However, the tablet cases are all different. There seems to be a different case for each brand and size of tablet / iPad. So for sure, you want to make sure that the customer is getting the right case, especially since the customer may not know the exact make and model of tablet they own.

So if I were to rewrite the "did you order the right product" email, I'd have at least two versions. One that goes out if you bought a phone case: "hey, you bought a phone case, this will fit any smart phone, but it WON'T fit a tablet or iPad. If you meant to get an iPad case, reply back in 60 minutes." 

Then if the customer bought an iPad case, the email could be like, "you bought a case for the iPad mini. That case is made ONLY for the iPad mini. We make several versions of that case, so make sure you got the right one. If you're not sure, or if you made the wrong choice, reply back in 60 minutes." Best practice would be to send out a specific email for each tablet case, to better fine tune the process, but that goes up in the air if the customer buys more than one case.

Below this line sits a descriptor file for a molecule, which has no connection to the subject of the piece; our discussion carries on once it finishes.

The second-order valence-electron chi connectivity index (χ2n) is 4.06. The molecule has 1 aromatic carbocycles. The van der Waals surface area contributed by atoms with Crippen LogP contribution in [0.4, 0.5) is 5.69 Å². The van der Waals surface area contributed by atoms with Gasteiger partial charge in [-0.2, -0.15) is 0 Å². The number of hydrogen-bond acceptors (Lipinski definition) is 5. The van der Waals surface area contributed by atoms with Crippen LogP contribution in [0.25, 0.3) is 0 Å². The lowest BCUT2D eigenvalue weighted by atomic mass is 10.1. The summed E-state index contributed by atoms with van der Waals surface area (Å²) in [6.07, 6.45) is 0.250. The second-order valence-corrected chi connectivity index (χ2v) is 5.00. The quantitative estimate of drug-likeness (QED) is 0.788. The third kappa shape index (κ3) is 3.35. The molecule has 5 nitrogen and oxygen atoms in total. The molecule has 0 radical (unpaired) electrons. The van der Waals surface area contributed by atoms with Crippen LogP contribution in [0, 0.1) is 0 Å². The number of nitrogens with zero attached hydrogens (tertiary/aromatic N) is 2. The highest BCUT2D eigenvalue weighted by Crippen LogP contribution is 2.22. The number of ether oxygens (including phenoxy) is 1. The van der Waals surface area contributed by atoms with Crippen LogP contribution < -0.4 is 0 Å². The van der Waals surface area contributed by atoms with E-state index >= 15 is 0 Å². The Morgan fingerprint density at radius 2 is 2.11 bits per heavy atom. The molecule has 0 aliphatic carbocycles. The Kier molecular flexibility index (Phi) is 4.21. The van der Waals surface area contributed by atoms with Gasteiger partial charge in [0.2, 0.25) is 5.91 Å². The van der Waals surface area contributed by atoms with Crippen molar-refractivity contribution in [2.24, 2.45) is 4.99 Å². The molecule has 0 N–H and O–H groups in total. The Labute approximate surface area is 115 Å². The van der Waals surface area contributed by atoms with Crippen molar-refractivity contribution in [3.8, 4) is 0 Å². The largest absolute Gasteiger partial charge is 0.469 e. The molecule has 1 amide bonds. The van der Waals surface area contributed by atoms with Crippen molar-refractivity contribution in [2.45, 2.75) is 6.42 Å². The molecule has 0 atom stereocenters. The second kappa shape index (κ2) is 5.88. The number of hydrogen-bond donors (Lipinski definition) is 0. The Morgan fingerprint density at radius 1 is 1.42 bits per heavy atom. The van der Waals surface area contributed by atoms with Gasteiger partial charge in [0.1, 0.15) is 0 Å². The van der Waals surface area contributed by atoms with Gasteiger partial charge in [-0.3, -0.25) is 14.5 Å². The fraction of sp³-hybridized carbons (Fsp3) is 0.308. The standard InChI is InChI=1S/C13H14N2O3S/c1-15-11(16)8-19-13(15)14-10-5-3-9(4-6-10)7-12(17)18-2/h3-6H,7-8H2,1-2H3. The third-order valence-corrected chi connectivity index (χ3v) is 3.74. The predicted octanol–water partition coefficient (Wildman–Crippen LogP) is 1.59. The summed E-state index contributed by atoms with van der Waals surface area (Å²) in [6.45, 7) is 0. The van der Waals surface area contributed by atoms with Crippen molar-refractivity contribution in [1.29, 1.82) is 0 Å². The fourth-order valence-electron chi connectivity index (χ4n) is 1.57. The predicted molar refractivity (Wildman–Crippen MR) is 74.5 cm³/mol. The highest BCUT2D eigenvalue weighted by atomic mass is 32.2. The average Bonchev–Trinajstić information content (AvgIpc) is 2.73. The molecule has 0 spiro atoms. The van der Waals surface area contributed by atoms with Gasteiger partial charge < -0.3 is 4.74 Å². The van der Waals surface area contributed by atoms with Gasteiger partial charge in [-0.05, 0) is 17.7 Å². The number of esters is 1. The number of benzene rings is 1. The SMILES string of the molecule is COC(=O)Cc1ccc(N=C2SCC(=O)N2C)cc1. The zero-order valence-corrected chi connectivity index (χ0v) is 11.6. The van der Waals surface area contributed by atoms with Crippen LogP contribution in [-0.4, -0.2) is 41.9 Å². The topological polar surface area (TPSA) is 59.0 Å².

A short time later, I got a shipping confirmation email. It looked a lot like the first order confirmation email, but with a USPS tracking number.

The next email was a personal thank you from the owner, Dave Basulto. Here is where the company makes the best personal touch. You not only get to meet the inventor of the iOgrapher, but you see the product being demonstrated in front of your very eyes. You get a sense of who Dave is: gregarious, affable, avuncular, and someone who really wants you to stay in touch. He wants you to love his products and learn how to use them. This inspired me to make my own welcome videos. What I didn't see in the first reading was an invitation to "join the community" (i.e., the Facebook page) and a link to a giant stash of How To videos. I missed those two links because I watched the video and never went back to finish the end of the message.

A standard shipping confirmation with tracking.

This was the first "thank you" email. The logo looks different.


No matter, because a few hours later I got a text only message that emphasized the tutorials. I watched the unboxing video of the case I bought. It definitely prepped me for what was about to come. I saw he used some poseable tripod legs that didn't come with the case I bought, but I thought to myself that I might have to get those if I liked the case.